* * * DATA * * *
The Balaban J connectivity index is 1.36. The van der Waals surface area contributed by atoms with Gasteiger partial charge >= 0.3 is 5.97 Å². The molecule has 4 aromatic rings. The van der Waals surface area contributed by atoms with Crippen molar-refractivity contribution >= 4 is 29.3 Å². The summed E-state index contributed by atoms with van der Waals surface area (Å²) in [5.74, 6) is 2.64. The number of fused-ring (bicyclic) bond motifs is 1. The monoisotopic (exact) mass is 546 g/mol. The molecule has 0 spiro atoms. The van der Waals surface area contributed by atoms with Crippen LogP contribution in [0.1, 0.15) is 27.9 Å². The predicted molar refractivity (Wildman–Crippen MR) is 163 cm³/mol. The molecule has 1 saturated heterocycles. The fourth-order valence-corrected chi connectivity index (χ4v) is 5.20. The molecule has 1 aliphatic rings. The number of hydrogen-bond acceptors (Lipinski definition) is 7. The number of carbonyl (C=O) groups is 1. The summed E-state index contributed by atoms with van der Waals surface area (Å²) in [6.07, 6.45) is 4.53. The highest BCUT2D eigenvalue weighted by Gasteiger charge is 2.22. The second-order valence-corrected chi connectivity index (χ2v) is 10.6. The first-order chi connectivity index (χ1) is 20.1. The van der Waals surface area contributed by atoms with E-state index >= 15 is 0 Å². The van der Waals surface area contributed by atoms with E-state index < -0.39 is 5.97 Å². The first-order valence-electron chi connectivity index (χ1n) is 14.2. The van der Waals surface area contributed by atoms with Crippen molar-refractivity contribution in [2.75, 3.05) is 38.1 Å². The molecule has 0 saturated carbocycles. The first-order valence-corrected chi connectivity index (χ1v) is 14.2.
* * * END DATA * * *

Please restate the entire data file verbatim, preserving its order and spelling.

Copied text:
The Balaban J connectivity index is 1.36. The van der Waals surface area contributed by atoms with Gasteiger partial charge >= 0.3 is 5.97 Å². The molecule has 4 aromatic rings. The van der Waals surface area contributed by atoms with Crippen molar-refractivity contribution >= 4 is 29.3 Å². The summed E-state index contributed by atoms with van der Waals surface area (Å²) in [5.74, 6) is 2.64. The number of fused-ring (bicyclic) bond motifs is 1. The monoisotopic (exact) mass is 546 g/mol. The molecule has 0 spiro atoms. The van der Waals surface area contributed by atoms with Crippen LogP contribution in [0.1, 0.15) is 27.9 Å². The predicted molar refractivity (Wildman–Crippen MR) is 163 cm³/mol. The molecule has 1 saturated heterocycles. The fourth-order valence-corrected chi connectivity index (χ4v) is 5.20. The molecule has 1 aliphatic rings. The number of hydrogen-bond acceptors (Lipinski definition) is 7. The number of carbonyl (C=O) groups is 1. The summed E-state index contributed by atoms with van der Waals surface area (Å²) in [6.07, 6.45) is 4.53. The highest BCUT2D eigenvalue weighted by Gasteiger charge is 2.22. The second-order valence-corrected chi connectivity index (χ2v) is 10.6. The first-order chi connectivity index (χ1) is 20.1. The van der Waals surface area contributed by atoms with E-state index >= 15 is 0 Å². The van der Waals surface area contributed by atoms with E-state index < -0.39 is 5.97 Å². The first-order valence-electron chi connectivity index (χ1n) is 14.2. The van der Waals surface area contributed by atoms with Crippen molar-refractivity contribution in [2.75, 3.05) is 38.1 Å². The molecule has 0 saturated carbocycles. The first-order valence-corrected chi connectivity index (χ1v) is 14.2.